Once there was this girl, let’s call her Susan, who knew how to code sites. Susan had plenty of contract work and good HTML knowledge. She came to work with us. The job was to code html emails and we were coding a lot.
Like with anyone who comes into email her first reaction was like “tables? seriously?”, and when she saw her first, five hundred lines of code template to work on, literally her jaw dropped. And that was easy work, just changing some links and swapping images.
Actually, when I recall my first contact with email, my reaction was similar. But I remember that funny times of 90’s with invisible gif spacers, table layouts, and
’s all over the place. So it wasn’t so strange to me back then.
Anyway, later on, when Susan had worked on a few templates and got a hang of it, we gave her an assignment to create a new template from scratch, for a new client. It was a disaster. Well, maybe not a disaster (there was help on the way :) but it had taken a lot more time than anybody anticipated.
So, what was the problem?
No one took the time to teach her what are the concepts behind slicing designs for email. Or how to position content correctly. We gave her ‘good practices’ and some half-assed CSS code guide, but never really explained why one should do something in a certain way. And that lack of the backbone and knowledge is something I see a lot these days. No one has the time to teach the principles.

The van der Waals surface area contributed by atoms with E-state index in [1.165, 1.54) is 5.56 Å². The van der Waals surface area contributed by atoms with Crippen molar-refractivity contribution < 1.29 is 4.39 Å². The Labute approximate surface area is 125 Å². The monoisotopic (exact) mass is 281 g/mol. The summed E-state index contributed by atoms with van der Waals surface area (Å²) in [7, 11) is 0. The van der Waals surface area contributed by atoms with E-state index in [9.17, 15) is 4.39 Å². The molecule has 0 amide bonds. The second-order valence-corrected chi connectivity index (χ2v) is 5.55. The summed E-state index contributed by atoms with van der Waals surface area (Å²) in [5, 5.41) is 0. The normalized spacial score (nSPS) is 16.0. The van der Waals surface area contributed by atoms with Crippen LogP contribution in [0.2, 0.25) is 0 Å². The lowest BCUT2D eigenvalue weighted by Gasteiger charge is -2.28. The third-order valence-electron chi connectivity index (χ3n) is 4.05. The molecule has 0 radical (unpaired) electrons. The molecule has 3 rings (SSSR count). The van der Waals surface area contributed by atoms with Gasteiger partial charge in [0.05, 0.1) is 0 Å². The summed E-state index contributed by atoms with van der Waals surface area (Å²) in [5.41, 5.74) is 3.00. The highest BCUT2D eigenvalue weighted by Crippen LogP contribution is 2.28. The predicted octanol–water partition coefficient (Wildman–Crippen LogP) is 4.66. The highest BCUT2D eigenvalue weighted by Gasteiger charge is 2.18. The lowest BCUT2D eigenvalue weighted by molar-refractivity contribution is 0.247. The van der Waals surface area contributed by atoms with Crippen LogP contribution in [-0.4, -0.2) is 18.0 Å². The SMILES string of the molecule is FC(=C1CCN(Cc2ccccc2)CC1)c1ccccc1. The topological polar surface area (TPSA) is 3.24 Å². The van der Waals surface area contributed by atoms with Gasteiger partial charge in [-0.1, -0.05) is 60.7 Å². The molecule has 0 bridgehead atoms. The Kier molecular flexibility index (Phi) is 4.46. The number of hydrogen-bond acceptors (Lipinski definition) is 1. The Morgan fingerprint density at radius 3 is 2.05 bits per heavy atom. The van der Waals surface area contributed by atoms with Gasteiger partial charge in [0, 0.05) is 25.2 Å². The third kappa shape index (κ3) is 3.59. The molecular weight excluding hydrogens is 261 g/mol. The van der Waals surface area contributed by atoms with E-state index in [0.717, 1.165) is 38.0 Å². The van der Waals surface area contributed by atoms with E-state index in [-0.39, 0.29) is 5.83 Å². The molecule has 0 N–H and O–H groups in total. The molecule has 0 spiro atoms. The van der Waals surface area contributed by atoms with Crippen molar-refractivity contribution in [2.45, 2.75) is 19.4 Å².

When you get on the web, and search how to code html email, you get those articles with vague advice of some ‘internet gurus’ who coded like one email template in their entire life, and they say “just use tables!”, “inline your CSS!” or they give you a link to Campaign Monitor’s CSS guide and say “here, use this!”.
Clearly, this is not enough.
People obsess over tips and tricks, but they forget about basics. Good developer needs to know how things work, so he can avoid troubleshooting weird errors caused by poor coding habits.
How many times did you heard or read about how to prepare and test containers to cut development time? How many times did anyone said that having a good concept of slicing content is the key to fast-coding a high quality newsletter?
- a) they don’t have a clue, or
- b) don’t want to share the edge they have over the competition.
So, how you should approach coding emails, assuming you are just starting out? Let’s dive a little bit deeper and understand the process involved here. Usually it will look something like this:
- you are sent a design to code from the project manager, a graphics designer, or a client
(or you design yourself if you work alone)
- you slice it
- you code the stuff
- you run the code through various validation tools
- you test in email preview software and also send tests to your test inboxes
- you send back the files to the project manager or a client, etc.
As you can see, before you do any coding you need to see the design. You need to evaluate how you will cut it into pieces. Where you can use fonts, where you can use CSS, and where you will need to use images. And how do you evaluate this? What are those invisible guidelines?
Evaluating a design is especially hard when you are just starting out with html emails. You just don’t know what will and what will not work, and in many cases your experience with coding for the web will not help, but hurt your efforts. Many developers, usually because of lack of time, end up just slicing everything into really big image chunks and put those in a one big